The Solara UV2 comes equipped with a 10/100 Ethernet interface as a means of connection. It uses TCP/IP protocol, which has become the standard in most offices and sign-shops. The printer can be connected to a local area network, or it can be directly connected to the RIP server via a special crossover cable.
Inks and media
The ink comes in 230ml cartridges (Fig. 2) at approximately $75 per color. The printed image will last up to three years outdoors without lamination. Gerber offers roll media but not rigid substrates.
However, it has profiled approximately 15 different media types, including vinyl, mesh, Coroplast corrugated, twinwall plastic and even MDO. The profiles ensure no additional tuning is needed to obtain the best-possible image quality.Advertisement
Notice the list of media includes some rigid materials. The first Solara UV only handled roll media. The head height can be adjusted to handle media thicknesses up to 0.5 in. We'll examine how this is done a little later.
The purchase price includes a Gerber-specific copy of Onyx ImageRIP Plus (Pro is also available) (Fig. 3). You'll need at least a Windows 2000 Professional (Service Pack 4) or XP Professional system with a minimum of 1GB of RAM and a 40GB hard drive. A Solara UV2 driver, as well as media profiles, are included.
Ease of operation characterizes the Solara UV2. Any device too difficult to operate can become an expensive boat anchor that will only be used occasionally.
We've seen numerous UV printers. In most cases, the roll-to-roll machines are fairly straightforward and easy to use. Ones that handle rigid materials, especially the hybrids, are a different story.
With rigid material, you must adjust the head height and ensure the roller tension is set correctly for the media, and that the media is positioned properly for feeding. Changing from rigid to flexible necessitates removing tables, loading media, readjusting everything… well, you get the picture.
Gerber has engineered a very easy-to-use solution. Let's look at loading rigid material. First, we compliment Gerber for supplying two heavy-duty roller tables. They're solid; the rollers are fluid, and the size can easily handle a 4 x 8-ft. board.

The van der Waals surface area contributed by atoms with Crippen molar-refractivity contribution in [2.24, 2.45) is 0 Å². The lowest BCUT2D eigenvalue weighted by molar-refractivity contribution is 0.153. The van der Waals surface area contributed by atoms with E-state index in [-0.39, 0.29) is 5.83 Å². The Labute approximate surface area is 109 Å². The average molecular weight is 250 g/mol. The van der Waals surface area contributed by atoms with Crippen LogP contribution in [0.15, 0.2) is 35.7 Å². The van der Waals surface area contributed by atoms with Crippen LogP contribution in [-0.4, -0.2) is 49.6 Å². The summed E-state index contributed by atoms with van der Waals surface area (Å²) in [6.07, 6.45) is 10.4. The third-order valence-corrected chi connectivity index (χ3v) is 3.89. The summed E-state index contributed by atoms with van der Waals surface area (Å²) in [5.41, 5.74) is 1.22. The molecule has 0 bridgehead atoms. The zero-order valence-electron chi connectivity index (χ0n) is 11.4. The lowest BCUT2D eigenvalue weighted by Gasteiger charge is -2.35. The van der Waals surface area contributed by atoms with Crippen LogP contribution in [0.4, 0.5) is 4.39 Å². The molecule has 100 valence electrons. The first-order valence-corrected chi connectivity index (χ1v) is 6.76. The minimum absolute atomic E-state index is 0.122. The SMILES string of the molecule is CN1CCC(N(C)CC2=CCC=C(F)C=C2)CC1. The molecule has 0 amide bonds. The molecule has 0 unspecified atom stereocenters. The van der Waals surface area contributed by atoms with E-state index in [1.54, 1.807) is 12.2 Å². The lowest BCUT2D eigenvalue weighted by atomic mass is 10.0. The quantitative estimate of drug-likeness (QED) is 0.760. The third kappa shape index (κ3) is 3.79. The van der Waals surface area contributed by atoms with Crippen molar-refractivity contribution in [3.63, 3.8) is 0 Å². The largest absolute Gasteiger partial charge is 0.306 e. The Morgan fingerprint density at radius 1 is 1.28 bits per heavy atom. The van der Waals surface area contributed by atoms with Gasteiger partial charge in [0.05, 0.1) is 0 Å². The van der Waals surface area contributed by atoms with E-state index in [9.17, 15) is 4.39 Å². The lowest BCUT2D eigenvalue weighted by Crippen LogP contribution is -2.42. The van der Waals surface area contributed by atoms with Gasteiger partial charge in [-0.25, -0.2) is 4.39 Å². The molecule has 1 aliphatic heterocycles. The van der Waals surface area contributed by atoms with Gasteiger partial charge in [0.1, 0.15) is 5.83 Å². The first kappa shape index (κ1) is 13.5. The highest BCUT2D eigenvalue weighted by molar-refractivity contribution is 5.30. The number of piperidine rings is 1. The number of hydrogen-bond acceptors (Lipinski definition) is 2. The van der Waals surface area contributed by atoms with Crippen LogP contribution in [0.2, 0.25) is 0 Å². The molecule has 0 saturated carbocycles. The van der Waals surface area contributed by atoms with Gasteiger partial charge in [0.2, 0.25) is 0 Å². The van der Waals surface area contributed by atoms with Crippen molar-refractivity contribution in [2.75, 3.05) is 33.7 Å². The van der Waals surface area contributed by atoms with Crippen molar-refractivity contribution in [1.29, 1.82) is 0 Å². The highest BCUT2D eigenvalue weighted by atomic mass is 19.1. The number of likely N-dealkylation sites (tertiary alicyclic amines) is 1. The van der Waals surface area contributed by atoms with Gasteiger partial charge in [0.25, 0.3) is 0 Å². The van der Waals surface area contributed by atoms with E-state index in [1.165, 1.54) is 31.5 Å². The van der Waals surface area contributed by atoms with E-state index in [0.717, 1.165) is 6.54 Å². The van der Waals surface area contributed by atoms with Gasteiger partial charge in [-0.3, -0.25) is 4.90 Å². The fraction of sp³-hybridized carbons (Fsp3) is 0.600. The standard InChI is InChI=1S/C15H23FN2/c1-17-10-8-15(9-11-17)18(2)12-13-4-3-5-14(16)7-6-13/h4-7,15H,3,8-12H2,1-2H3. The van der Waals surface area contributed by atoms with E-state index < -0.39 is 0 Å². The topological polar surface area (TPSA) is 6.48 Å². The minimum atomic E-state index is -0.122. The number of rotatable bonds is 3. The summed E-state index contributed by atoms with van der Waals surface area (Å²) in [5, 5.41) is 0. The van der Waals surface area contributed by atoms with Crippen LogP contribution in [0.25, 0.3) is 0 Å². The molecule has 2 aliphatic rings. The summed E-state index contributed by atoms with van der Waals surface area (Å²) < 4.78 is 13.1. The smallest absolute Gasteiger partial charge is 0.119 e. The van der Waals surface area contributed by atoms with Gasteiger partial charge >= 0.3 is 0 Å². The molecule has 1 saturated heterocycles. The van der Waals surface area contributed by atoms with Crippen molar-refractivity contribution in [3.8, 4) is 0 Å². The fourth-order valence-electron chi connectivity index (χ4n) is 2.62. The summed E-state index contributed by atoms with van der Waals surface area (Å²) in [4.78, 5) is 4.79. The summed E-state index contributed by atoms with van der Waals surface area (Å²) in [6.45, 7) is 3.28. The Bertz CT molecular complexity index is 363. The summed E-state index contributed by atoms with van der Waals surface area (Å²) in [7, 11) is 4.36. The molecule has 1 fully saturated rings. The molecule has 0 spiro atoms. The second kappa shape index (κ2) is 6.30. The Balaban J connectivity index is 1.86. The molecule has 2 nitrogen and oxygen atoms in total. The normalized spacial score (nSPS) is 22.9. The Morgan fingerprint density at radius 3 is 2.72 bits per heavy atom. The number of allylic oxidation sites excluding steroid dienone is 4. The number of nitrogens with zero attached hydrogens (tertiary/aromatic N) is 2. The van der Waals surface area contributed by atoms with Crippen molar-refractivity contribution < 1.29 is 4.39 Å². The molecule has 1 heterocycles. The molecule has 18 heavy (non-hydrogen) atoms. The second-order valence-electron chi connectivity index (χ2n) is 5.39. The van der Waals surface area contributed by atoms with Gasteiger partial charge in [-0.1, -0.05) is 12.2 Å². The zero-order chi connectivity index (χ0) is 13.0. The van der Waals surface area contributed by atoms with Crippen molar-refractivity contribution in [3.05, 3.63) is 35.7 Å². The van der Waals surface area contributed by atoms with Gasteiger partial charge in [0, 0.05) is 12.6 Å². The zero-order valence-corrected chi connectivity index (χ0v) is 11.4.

The tables are also designed for easy removal or installation (Fig. 4). Casters allow one person to roll the detached tables into place. Positive locks ensure proper leg deployment. Two latches easily and precisely secure the tables to the printer.
Removing the tables for roll-to-roll printing is also simple; just unlatch the table. Release the leg locks, and roll the table away. The back and front tables are easily distinguished. The rear table's metal guide positions the media prior to printing. This is much easier than a system with only a mark to line up the media. The guide is long enough to ensure the media is straight.
With the tables in place, it's time to load the media. First, the lamps must be raised to the high position. There's only a high (for rigid media) and a low (for roll media) position, which is adjusted from the front of the printer.
Next, you raise the media rollers with a single, large and easy-to-find handle. The rollers are adjusted to low force by turning wheels on the roller assemblies. You can adjust the gap between the heads and the platen using the wheel located on the printer's side.
The first piece of media can be loaded from the rear of the printer. Simply align the media's right side with the media guide, push the media under the rollers, and adjust their position if necessary. Engage the media-load lever, and use the wheel for final adjustment. Turn it clockwise until the audible chirp stops. Turn the lever counterclockwise one complete turn, and you're ready to print. While this may sound complicated, it's actually easy and fast.
One person can easily operate the printer. To print on roll material, just remove the tables, adjust the lamp height, reset the rollers and media thickness, and load the roll.
The versatile Solara UV2 is built with signmakers in mind. With it, you can produce full-color banners and signs (Fig. 5) by either printing directly on the final material or printing on an adhesive vinyl and then applying it. The controls are easy to adjust, and registering rigid materials is virtually a no-brainer.
Although $67,995 sounds like a lot of money for a printer, it's one of the best-priced, UV-hybrid machines on the market. It comes complete with everything, so you can start making money quickly.
Gerber Scientific Products
83 Gerber Rd.
South Windsor, CT 06074
Fax: (860) 648-8360
Contact: Sean Childs, product manager
Company Profile: Since 1980, Gerber Scientific Products has supplied the signmaking and specialty-graphics industries with printers, software, plotters, routers and supplies.